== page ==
WASHINGTON — As demand for social change sweeps across the globe, Indigenous Peoples in both Canada and the United States are backing the Black Lives Matter movement in more ways than one: standing in solidarity, but also standing in line, waiting for their chance at lasting justice.
Both countries are awash in tidal waves of public anger over systemic racism and police brutality — but while the protests in the U.S. revolve around incidents of police brutality against the Black community, the Canadian version has also focused on Indigenous Peoples.
It's a stark illustration of how Indigenous issues play on either side of the Canada-U.S. border. In Canada, they sit at the core of the ongoing debate over institutional racism, police brutality and social justice.
In the U.S., where terms like "American Indian" and "native" are still very much in vogue, they barely register.
"What you're seeing in Canada, where there's a disproportionate level of police misconduct in relationship to native people, is also happening in the States," said Circe Sturm, an anthropology professor at the University of Texas, Austin and a specialist in Indigenous issues.
"It's just not on the radar."
An estimated 2.9 million people self-identified as Native American or Alaska Natives alone in the 2010 U.S. census, a demographic that now comprises about 1.6 per cent of the total population. The country's Black population, meanwhile, is estimated at about 47.4 million, or about 13 per cent of the total.
And yet research shows that Indigenous people are even more likely than Black people to be killed at the hands of police, making them the most vulnerable demographic when it comes to law enforcement violence, Sturm said.
The Centers for Disease Control and Prevention, which tracks violent deaths, found that with data from 36 participating states, Indigenous people died at the hands of police at a rate of 0.98 for every 100,000 people in 2017, while the same database produced a rate for Black people of 0.46.
In terms of raw numbers, there are far more cases of Black people being killed in police encounters in the U.S. than Indigenous people — 437 compared with just 17 in 2019, according to the online database Fatal Encounters. But factor in the difference in the size of their respective populations and the disparity becomes clear.
Hispanic Americans, too, suffer an outsized measure of violence from law enforcement. But Indigenous people can often appear to fall into any of the three most vulnerable categories, Sturm said.
"You see this kind of racist violence happening ... when they're read as Hispanic, when they're read as American Indian and when they're read as Black. And when they pass as white, it doesn't happen as much," she said.
"So when people physically look to be in any of these categories, then they tend to get targeted more because of racial profiling."
In the U.S., two dramatic police killings — George Floyd last month, under the knee of a former Minneapolis police officer, and then Friday's shooting death of Rayshard Brooks as he tried to flee Atlanta cops in a Wendy's parking lot — have galvanized an uprising across the country, marked by daily protests, the toppling of Confederate symbols and talk of swift police reform.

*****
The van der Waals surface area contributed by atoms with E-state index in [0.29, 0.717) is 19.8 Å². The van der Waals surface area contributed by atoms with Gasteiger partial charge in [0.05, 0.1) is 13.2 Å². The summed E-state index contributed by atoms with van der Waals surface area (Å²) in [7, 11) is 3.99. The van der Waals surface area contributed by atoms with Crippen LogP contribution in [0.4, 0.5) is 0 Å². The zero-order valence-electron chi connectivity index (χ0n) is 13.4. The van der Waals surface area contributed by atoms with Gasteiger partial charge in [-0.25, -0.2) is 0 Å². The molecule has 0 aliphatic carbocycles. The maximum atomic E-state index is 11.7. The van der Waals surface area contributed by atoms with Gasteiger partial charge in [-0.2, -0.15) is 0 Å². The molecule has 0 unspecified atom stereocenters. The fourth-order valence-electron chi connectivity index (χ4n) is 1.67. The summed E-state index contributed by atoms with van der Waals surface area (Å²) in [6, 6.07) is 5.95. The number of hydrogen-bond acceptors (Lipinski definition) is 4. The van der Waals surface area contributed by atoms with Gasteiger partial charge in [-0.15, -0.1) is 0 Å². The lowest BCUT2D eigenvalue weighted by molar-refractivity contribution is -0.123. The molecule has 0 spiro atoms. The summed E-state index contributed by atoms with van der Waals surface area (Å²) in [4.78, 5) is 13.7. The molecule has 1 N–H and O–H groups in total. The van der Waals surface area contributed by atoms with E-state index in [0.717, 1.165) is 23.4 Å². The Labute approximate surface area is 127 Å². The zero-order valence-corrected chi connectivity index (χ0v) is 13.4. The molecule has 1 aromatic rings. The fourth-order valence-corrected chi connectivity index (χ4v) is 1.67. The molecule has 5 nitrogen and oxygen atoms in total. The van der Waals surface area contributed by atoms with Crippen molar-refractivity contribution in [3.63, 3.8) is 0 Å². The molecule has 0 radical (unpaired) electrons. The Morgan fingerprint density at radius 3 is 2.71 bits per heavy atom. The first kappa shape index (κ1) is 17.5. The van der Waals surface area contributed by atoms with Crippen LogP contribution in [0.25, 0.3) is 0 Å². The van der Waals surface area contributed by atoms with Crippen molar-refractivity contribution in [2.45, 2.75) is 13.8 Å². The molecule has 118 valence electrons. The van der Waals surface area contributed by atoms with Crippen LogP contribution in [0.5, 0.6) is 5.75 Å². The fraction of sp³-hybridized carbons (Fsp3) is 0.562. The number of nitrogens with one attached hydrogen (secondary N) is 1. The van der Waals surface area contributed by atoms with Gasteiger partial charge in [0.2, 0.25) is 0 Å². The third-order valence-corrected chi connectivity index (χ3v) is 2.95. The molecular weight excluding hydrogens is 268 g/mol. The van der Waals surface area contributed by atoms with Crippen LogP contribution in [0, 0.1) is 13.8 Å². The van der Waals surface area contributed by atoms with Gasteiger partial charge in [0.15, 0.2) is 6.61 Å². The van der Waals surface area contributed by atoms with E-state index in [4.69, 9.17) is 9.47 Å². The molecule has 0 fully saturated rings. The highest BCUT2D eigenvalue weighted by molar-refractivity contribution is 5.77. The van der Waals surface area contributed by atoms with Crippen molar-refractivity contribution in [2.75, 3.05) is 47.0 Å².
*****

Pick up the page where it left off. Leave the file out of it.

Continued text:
That tide of outrage reached north as well, but a different cast of characters soon took centre stage.
Rodney Levi, 48, was shot dead Friday by a New Brunswick RCMP officer near the Metepenagiag Mi'kmaq Nation, west of Miramichi. Police said a man carrying knives was jolted with a stun gun, then shot when he charged at officers. The chief of Metepenagiag Mi'kmaq Nation said Levi had been attending a barbecue.
Just eight days earlier, 26-year-old Chantel Moore, from the Tla-o-qui-aht First Nation in British Columbia, was shot by police in Edmunston, N.B. The municipal police department said an officer performing a wellness check allegedly encountered a woman with a knife.
And dashcam footage of Athabasca Chipewyan First Nations Chief Allan Adam's brutal arrest by RCMP officers outside a casino in Fort McMurray, Alta., allegedly for having an expired vehicle registration, has been circulating on social media and stoking anger across the country for nearly a week.
RCMP Commissioner Brenda Lucki has been facing calls for her ouster after she initially stopped short last week of agreeing with Prime Minister Justin Trudeau's declaration that systemic racism is a problem inside the ranks of the force.
She later recanted: "I did not say definitively that systemic racism exists in the RCMP," she said. "I should have."
The National Congress of American Indians, the largest Indigenous organization in the U.S., issued a statement Tuesday calling on its members to continue to show solidarity with the Black Lives Matter movement and to seize the opportunity for lasting change.
"America's greatness has always risen and fallen on the degree to which this nation embraces its incredible diversity and provides equal footing to all Americans to seize opportunities, enabling them to realize their full potential," the organization said.
"As the first peoples of this land, native people are an integral part of the American mosaic, and we will not rest until we secure our rightful place in this country’s future and equal opportunities to thrive."
This report by The Canadian Press was first published June 16, 2020.
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James McCarten, The Canadian Press